In a shabby looking shop, a man who looks in his mid fifties is busy in doing his work. As he very delicately looks at the piece he is working on, a green-coloured cloth, and moves his fingers swiftly to draw designs on the cloth with a needle, he introduces himself as Nazir Ahmed. On the wall behind him are some five to six pherans are hanging.
His shop is located at the end of a line of shops on a busy street of Baghimehtab. He says pointing towards the shop, “I pay rent for this shop.” Hailing from Zaina Kadal area of Downtown Srinagar, Nazir has been into this business of tillé káem for more than 48 years now. He comes to his shop in Baghimehtab from Zaina Kadal every day. He says he learnt the art of Tilla work from Abdul Gaffar popularly also known as Waste Gaffar from Maisuma. He initially started working for another master in Dalgate.
As he completes drawing a flower with golden and red thread on the neckline of green piece of cloth, he smiles at his visitors. The shop, his workplace is a small room-like shop, where there is a piece of pink cloth on one side which showcases various designs of tillé káem. Nazir told Ground Report that during his 48 years of the journey he faced several health issues. “My eyes got affected the most, I cannot see anything without the specs,” he says. Nazir shares a very cordial relationship with his fellow shopkeepers a tailor and a goor (milkman) who vouched for the honesty of his work. Nazir says, “This art needs honesty, only honest and dedicated people can do it.” He also went on saying that, “Patience is also the key, as one has to just sit down at one place and do the work.” Nazir who is working alone in his shop, which he has named as, “Nazir Embroidery Baghimehtab”. He has been in this shop for more than 17 years. He also awaits the arrival of his receipt book.
Nazir Ahmed is the lone bread earner of his family and says that pandemic has affected his work tremendously. He says, “The inflow of costumers was always good but now covid affected all of it, now seldom customers come here.” Nazir started this work when he was only 12 years old, because his father had fallen ill. When asked about his education, he laughed and said, “pormut ne kihin, wumri wuchmut sirf museebatei (I have not studied much, I only faced hardships in life.)” He gave upon his studies and started working to earn for his family. As he continues to do the embroidery he talks about his family. “I have two children, one daughter who is studying law and a son who is in the first year of his college,” he says. His all earnings and income comes from Tilla work. He further added though hand Tilla which they popularly call “atthe kaem” is still dominant yet the machine work also known as machine tillé has had its own consequences on the art. He also is of the opinion that presently this work is also going through hard times as it is about only sitting at one place and working. He said that he earns some 200 rupees a day, “But if we have some help from workers then we can earn good.” Upon asking why not he has any workers for help he said, “Everyone does their own work.”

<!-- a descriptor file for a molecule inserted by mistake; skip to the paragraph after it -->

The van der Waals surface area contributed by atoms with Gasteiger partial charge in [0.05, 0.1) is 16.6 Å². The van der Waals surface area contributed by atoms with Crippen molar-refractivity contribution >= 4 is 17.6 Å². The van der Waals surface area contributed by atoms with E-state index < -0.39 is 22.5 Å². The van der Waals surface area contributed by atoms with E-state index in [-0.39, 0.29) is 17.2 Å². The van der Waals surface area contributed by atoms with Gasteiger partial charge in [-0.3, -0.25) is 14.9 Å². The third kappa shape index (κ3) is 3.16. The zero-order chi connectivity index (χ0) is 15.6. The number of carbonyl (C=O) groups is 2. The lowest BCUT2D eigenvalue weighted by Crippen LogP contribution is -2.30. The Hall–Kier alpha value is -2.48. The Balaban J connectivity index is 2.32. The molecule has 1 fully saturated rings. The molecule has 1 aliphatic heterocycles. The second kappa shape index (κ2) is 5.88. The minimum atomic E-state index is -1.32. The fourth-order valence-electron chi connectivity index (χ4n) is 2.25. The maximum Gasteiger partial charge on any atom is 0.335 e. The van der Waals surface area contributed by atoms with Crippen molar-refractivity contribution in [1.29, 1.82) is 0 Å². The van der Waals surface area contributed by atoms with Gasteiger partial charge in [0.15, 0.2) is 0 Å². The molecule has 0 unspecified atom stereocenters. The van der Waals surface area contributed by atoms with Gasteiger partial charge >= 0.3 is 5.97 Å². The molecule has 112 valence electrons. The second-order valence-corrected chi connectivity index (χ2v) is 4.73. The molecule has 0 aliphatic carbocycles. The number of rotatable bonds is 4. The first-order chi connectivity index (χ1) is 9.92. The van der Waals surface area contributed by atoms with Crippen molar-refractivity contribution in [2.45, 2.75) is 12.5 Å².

Despite facing all of the hardships he is still happy and says ‘Shukur khudayas Kun’ (all thanks to Allah). He also says that since this art is all about sitting at one place and working hard this art is a “moazoor kaar (immobile work)”. He adds, “If people learn this art or learn this skill and if one has good savings only then this work can strive through hardships.”
He stressed on the fact that honesty, hardwork and devotion are the most important factors that are required for this art. He also gave a message to the new brood of young artists who are learning about this art, he said, “Be patient with it.”
He further said that there are alot of “wastè” who teach young girls and women this art.
Nazir Ahmed opens his shop at 9 a.m in the morning and closes it at around 7 p.m. He says that, “It takes me more than 70 rupees as fare for travelling.” He also said that previously he used to earn much but now after the lockdown it has become difficult for him and his expenses. When asked whether he ever thought about advertising his shop, he said, “It is all about money. I wanted to expand it and hire workers but what to do.”
He also acknowledged that during his whole 48 years of work experience he has come across all kinds of customers, “Almost everyone has been nice to me but there have been some who were a bit rude, but still most of the people are nice and gentle to me,” Nazir said. He also added he keeps giving concessions to the needy customers.
Nazir Ahmed while talking about how this art can be saved, said, “Government could lift up this work but the schemes they have for us are of no help. They give loans on heavy interests. If government sets up schemes and loans with low interest it can actually help the craftsmen in a lot of ways.”
As radio plays by his side Nazir gets back to his work with a smile on his face. He calls radio as his “saathi (companion)”.
It is believed that Tilla work was introduced in Kashmir by celebrated Sufi saint Shah e Hamdan (RA), when he along with 700 artisans came to Kashmir after Taimur’s invasion. It is also said that Tilla work has its origin from Zari village of Iran. Tilla work is essentially needlepoint embroidery done with silver or gold thread. Amazed by the craft it was uplifted by Mughal emperors. Tilla work is done on pherans, shawls, kameez salwars, lehangas and other ethnic wear.
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